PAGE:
Session four: Practical disability awareness.

Time to implement the knowledge we have gained. Through check-lists and activities we examine the status in the band staff´s own band, and find points to improve on. After agreeing on what we want to and can improve, we cooperate in finding tools that we can use to do just that. The points of improvement and the tools are gathered in a ”Change agent action plan” that the band staff will take back to their bands and implement. PULSE will follow up on how the implementation is going and offer advice in the process.

 

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Tutors from Kimberley Field band doing an exercise on disability awareness.

As we close this first ever band visit in Kimberley, we look back at a great week. We are very impressed, both with the peer educators who have risen to every challenge they were presented with, and with the Kimberley band staff who have shown great involvement and work ethics.

The final big blowout of the band visits – the joyful and motivational event for the members, was a great success. All the members present appeared to be having a good time, and they also got some very useful life skills knowledge on opportunity and setting boundaries. In addition to this they got to play a lot of fun games and try their skills at acting.

We take with us this success and all our positive experiences, and look forward to next week, when PULSE, FBE and Peer Educators will visit Hanover and Petrusville/Phillipstown Field Bands.

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Written by Ine Nord, Pictures by Ine Nord and Jack Mmetseng.

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MUSIC MAKES US HAPPY

Since arriving in Norway the PULSE-team have been teaching in various bands and seminars using the FBF approach. Some of the participants we have worked with has never touched an instrument before. During our seminar’s we always introduce a variety of elements such as; playing by ear, dancing, singing and activities from FBFs activity library like icebreakers, energizers and team builders. We are experiencing a lot of laughter and happy feelings during our rehearsals, many of the musicians we meet can be very shy at start, but once they touch their instrument and start to play is when they express themselves through the music. The feeling of achievement when the participants master what we have thought them can be overwhelming at times.

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Stronger Together 

One of our members from Furuset Skoles Musikkorps was asked “What does music mean to you” her reply was “whenever I feel afraid , I hold my head high and whistle a happy tune, so no one will suspect that I’m afraid, and every single time, the happiness in the tune convince me that I’m not afraid”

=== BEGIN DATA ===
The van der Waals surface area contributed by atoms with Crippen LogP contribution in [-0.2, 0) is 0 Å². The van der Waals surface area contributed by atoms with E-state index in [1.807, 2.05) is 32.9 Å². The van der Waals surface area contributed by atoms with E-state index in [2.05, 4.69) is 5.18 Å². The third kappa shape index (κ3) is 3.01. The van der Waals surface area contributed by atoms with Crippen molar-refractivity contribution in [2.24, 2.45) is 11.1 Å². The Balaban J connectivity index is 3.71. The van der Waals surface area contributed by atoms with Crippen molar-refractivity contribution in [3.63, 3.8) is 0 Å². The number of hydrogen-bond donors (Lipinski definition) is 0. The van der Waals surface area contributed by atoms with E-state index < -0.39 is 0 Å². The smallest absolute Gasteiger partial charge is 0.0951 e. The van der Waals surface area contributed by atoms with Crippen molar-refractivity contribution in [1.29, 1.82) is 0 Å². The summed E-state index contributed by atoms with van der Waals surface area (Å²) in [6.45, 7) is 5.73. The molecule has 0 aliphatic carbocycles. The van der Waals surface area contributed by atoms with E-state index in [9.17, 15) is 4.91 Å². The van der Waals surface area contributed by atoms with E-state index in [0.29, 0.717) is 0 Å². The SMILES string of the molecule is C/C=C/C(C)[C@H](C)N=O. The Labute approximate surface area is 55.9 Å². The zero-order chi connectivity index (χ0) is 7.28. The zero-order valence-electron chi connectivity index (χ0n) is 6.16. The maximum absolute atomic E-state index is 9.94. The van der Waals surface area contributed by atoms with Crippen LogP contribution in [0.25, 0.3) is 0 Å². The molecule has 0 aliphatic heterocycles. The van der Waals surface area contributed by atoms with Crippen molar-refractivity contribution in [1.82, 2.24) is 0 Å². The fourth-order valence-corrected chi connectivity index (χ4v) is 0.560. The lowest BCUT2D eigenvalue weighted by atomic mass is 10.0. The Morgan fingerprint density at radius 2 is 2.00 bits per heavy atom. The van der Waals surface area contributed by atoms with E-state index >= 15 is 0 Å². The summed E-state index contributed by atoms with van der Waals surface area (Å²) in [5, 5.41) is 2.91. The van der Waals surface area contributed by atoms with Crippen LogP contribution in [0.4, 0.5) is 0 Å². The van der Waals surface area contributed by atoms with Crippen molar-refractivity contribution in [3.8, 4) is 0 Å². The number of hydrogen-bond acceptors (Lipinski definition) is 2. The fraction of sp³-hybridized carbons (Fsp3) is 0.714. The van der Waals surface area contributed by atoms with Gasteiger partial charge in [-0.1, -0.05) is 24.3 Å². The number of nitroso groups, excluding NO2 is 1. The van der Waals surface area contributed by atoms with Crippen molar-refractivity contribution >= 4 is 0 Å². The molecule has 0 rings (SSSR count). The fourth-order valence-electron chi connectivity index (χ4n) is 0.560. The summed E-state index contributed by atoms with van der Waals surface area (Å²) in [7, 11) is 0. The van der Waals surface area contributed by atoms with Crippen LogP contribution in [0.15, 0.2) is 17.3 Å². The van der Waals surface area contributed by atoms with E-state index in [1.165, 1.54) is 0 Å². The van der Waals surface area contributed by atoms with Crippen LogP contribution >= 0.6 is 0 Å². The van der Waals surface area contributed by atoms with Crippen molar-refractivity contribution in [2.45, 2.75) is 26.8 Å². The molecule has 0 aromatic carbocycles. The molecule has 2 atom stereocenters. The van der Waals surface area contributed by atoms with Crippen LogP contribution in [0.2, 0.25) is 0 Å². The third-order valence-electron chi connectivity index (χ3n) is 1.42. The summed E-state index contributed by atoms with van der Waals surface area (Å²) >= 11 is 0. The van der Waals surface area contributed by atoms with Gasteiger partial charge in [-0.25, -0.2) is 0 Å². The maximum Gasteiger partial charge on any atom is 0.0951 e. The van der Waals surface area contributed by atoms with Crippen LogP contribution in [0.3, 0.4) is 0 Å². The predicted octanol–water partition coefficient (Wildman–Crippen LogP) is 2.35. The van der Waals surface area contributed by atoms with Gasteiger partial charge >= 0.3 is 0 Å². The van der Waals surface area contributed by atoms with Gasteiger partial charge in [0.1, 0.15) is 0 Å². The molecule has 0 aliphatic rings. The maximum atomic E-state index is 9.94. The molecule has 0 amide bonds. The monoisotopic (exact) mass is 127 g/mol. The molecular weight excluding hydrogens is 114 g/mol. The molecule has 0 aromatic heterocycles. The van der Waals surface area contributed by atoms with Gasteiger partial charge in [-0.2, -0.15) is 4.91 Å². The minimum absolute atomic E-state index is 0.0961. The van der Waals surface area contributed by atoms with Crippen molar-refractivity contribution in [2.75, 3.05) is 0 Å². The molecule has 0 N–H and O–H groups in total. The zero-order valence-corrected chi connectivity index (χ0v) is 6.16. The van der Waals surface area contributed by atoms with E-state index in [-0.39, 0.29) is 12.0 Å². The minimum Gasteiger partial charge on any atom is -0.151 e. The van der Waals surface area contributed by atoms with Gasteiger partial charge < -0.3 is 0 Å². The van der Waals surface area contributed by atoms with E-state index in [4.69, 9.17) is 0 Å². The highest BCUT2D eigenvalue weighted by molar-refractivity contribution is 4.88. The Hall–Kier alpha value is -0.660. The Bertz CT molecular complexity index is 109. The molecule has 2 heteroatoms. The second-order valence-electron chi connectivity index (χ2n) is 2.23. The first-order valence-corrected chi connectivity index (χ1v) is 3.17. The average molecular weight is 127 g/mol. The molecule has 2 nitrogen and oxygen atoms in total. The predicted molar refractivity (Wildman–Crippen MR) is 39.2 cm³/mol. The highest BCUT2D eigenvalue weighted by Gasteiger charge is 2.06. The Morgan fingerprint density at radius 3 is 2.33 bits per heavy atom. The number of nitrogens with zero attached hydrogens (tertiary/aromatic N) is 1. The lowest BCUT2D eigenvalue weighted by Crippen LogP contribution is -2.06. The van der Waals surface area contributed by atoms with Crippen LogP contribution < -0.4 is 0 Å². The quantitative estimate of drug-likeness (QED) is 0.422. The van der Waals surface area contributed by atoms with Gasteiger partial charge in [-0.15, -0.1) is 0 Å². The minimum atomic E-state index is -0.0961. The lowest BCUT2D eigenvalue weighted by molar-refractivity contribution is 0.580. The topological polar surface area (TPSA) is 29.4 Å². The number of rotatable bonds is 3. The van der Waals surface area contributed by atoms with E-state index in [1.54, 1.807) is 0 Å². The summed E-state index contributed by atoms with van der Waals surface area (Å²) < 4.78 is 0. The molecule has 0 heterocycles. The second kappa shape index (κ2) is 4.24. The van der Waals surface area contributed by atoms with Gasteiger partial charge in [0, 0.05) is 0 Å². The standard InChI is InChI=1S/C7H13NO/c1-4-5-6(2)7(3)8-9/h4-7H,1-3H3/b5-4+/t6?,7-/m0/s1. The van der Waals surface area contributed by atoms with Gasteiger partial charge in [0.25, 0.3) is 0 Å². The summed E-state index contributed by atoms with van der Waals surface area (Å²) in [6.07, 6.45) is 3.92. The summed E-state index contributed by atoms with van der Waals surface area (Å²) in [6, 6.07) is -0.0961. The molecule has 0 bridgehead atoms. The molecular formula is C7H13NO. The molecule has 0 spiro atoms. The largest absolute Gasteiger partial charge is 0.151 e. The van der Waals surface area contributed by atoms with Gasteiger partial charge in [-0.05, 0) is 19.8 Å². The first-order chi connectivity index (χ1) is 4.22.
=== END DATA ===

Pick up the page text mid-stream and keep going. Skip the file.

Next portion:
VinterPULSE

”Music make me happy”

Participants at this years VinterPULSE in Oslo and Bergen were asked the same question and at both places Happiness received the most responses. In 2015 240 youngsters was asked the very same in South Africa with the same result (ref the report Musical activities as health promotion, https://pulsestrongertogether.files.wordpress.com/2015/07/report-a-7-july.pdf, page 41).

Based on this we believe in the power of music to influence positive change, because music help us understand and express our moods and attitude. Music help us to reorganize our thoughts and feelings while keeping us on track. We have seen a positive change of behaviour; members becoming more disciplined and focused, they open up to each other and dare to show their vulnerability, they laugh and smile when working with us.

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Happy faces

Socially, children who become more involved in music groups or ensemble learn important life skills, such as how to relate to others, how to work as a team and appreciate the rewards that comes from working together towards a common goal where everyone is needed. This shows that picking up an instrument can help a child to break out of their social shell. This is supported by the VinterPULSE evaluation where 75% of the participants in Oslo and 68% in Bergen reported that friends is an important factor for their definition of music.